So you want to work in London?

by Lobby Lud

I thought working in London would be similar to working in Wellington. We speak the same language, our cultures are basically the same, after all, a big chunk of Kiwi culture originated in Blighty. Except they aren’t similar. Not at all.

So here’s the problem: It’s the layers. So many layers. In London, you’re likely to be working in a management structure that could have served as inspiration for the Burj Khalifa. They love their layers in the UK – the BBC’s just announced that the UK has seven different social classes.

At the bottom of the corporate tree employees have very little autonomy and even fewer responsibilities. The manager might have a little more autonomy, perhaps the ability to plan their own ‘comfort’ stops, and after you rise a few more floors, you might find someone who’s allowed to sign off a letter. But probably not. I’ve worked in public service in Wellington, so I’m used to ridiculous sign-off processes, but we’ve got nothing on London.

My first experience of this cultural quirk came when I was taken aside and informed that I shouldn’t sign off an informal, internal email with “cheers”. Apparently, this is because the email recipient was too senior, despite the fact that this colleague and I regularly discussed sport over email.

What makes it worse is that the “feedback” to go through three layers of management to get to me. I sat there, nodding, wondering what planet I had landed on.

In many cases, rather than deign to talk to someone more than one level below them, senior staff communicate through managers. Why have a quick word with the person that needs to do something, when Chinese whispers are far less efficient? I’ve even had my boss ask if he should bother to learn the names of the “reception girls”.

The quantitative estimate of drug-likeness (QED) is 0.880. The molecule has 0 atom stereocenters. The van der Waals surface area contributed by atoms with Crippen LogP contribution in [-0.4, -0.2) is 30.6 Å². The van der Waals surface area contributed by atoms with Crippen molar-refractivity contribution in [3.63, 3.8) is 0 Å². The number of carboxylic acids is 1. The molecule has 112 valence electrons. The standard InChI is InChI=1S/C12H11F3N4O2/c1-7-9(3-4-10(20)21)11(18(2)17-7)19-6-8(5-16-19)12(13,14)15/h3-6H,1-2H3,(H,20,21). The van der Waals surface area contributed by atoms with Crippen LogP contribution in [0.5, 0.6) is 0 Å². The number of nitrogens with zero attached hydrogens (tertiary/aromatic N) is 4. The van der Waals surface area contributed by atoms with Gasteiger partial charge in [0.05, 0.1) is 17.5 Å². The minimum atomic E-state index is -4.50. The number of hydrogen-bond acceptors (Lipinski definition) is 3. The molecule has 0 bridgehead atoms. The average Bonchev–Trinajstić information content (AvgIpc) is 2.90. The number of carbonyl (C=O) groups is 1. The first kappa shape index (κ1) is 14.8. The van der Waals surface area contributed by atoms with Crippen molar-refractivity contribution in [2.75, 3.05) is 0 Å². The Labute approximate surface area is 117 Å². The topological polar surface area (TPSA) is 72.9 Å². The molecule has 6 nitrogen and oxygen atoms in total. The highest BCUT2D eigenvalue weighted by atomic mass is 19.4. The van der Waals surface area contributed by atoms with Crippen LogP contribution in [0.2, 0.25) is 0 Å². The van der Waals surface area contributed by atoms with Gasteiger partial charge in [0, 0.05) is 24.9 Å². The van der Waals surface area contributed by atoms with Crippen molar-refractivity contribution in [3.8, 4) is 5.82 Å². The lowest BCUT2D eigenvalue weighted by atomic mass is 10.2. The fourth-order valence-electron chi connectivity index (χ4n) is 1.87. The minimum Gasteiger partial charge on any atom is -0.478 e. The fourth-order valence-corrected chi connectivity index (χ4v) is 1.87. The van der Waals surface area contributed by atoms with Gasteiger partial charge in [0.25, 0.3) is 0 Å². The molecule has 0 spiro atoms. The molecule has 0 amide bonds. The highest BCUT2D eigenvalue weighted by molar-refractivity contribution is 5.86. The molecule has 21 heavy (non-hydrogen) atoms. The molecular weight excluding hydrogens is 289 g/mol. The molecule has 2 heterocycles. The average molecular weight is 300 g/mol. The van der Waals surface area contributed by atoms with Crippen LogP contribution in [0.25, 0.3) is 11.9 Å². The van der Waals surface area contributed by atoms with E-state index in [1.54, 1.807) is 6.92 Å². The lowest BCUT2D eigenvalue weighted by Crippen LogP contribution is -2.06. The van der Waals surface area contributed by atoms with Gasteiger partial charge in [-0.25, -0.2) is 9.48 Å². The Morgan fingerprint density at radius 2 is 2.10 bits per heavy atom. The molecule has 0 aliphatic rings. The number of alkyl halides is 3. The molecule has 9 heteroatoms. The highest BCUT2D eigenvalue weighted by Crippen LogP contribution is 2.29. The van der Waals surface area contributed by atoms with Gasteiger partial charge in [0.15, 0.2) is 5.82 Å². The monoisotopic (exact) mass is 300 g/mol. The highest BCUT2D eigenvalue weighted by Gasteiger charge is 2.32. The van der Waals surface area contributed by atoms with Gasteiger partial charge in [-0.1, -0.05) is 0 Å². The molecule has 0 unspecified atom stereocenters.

But the absolute worst part is that people don’t say what they mean. In New Zealand, we have a reputation for straight talking, even if we sometimes won’t comment for fear of hurting someone’s feelings. In London, they say one thing, and mean another. I’ll regularly come away from a conversation thinking that we’ve agreed one thing, only to find that my colleague has the opposite impression. We’re all wandering around hoping we’ve read between enough lines to dowse what it is that we’re expected to do. And forget about asking for clarification, that’s just getting ideas above your station.

But there is an upside, if you can call it that. No-one knows who you are.

In any New Zealand city, if you weren’t quite up to the demands of a job, or you fell out with your employer, there’s a decent chance that someone will hear about it. Here, not so much. It’s so bad that recruiters have to give advice like “don’t make up qualifications and work experience on your CV – interviewers will ask about it.” And that tried and tested method of testing whether a candidate is overstating their skills and experience… In London, they do that after you’ve been given the job.

Oh, and you can be sure that when you return to New Zealand, you’ll be so adept at mental chess, you’ll boss any job you take on. Or you’ll be paralysed by confusion when someone actually says what they mean.


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